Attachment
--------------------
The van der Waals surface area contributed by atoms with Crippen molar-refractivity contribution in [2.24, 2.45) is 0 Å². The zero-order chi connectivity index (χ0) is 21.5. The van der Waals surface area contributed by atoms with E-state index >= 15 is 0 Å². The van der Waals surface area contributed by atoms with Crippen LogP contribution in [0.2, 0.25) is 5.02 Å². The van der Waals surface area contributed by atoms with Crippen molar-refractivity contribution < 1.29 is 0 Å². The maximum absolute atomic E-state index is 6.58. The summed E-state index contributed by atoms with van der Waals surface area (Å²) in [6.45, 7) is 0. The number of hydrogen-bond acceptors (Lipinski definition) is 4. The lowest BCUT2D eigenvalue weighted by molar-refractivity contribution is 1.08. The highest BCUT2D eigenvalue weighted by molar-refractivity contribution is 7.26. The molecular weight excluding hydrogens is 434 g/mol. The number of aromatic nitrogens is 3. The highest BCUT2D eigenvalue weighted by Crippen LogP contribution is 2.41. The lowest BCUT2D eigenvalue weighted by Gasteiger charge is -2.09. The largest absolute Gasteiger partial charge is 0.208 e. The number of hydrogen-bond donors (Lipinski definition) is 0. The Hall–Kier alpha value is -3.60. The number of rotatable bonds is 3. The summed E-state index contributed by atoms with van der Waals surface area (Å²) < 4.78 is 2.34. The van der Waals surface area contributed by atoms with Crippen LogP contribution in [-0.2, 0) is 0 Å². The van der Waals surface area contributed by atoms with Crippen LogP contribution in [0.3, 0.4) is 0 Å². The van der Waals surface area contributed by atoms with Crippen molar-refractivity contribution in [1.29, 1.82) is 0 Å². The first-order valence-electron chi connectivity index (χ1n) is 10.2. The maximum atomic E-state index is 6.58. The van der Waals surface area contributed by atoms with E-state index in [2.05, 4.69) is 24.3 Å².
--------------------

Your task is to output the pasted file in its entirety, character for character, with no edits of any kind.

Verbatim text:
The van der Waals surface area contributed by atoms with Crippen molar-refractivity contribution in [2.24, 2.45) is 0 Å². The zero-order chi connectivity index (χ0) is 21.5. The van der Waals surface area contributed by atoms with E-state index >= 15 is 0 Å². The van der Waals surface area contributed by atoms with Crippen LogP contribution in [0.2, 0.25) is 5.02 Å². The van der Waals surface area contributed by atoms with Crippen molar-refractivity contribution < 1.29 is 0 Å². The maximum absolute atomic E-state index is 6.58. The summed E-state index contributed by atoms with van der Waals surface area (Å²) in [6.45, 7) is 0. The number of hydrogen-bond acceptors (Lipinski definition) is 4. The lowest BCUT2D eigenvalue weighted by molar-refractivity contribution is 1.08. The highest BCUT2D eigenvalue weighted by molar-refractivity contribution is 7.26. The molecular weight excluding hydrogens is 434 g/mol. The number of aromatic nitrogens is 3. The highest BCUT2D eigenvalue weighted by Crippen LogP contribution is 2.41. The lowest BCUT2D eigenvalue weighted by Gasteiger charge is -2.09. The largest absolute Gasteiger partial charge is 0.208 e. The number of hydrogen-bond donors (Lipinski definition) is 0. The Hall–Kier alpha value is -3.60. The number of rotatable bonds is 3. The summed E-state index contributed by atoms with van der Waals surface area (Å²) < 4.78 is 2.34. The van der Waals surface area contributed by atoms with Crippen LogP contribution in [-0.2, 0) is 0 Å². The van der Waals surface area contributed by atoms with Crippen LogP contribution in [0.3, 0.4) is 0 Å². The van der Waals surface area contributed by atoms with Crippen molar-refractivity contribution in [1.29, 1.82) is 0 Å². The first-order valence-electron chi connectivity index (χ1n) is 10.2. The maximum atomic E-state index is 6.58. The van der Waals surface area contributed by atoms with E-state index in [2.05, 4.69) is 24.3 Å².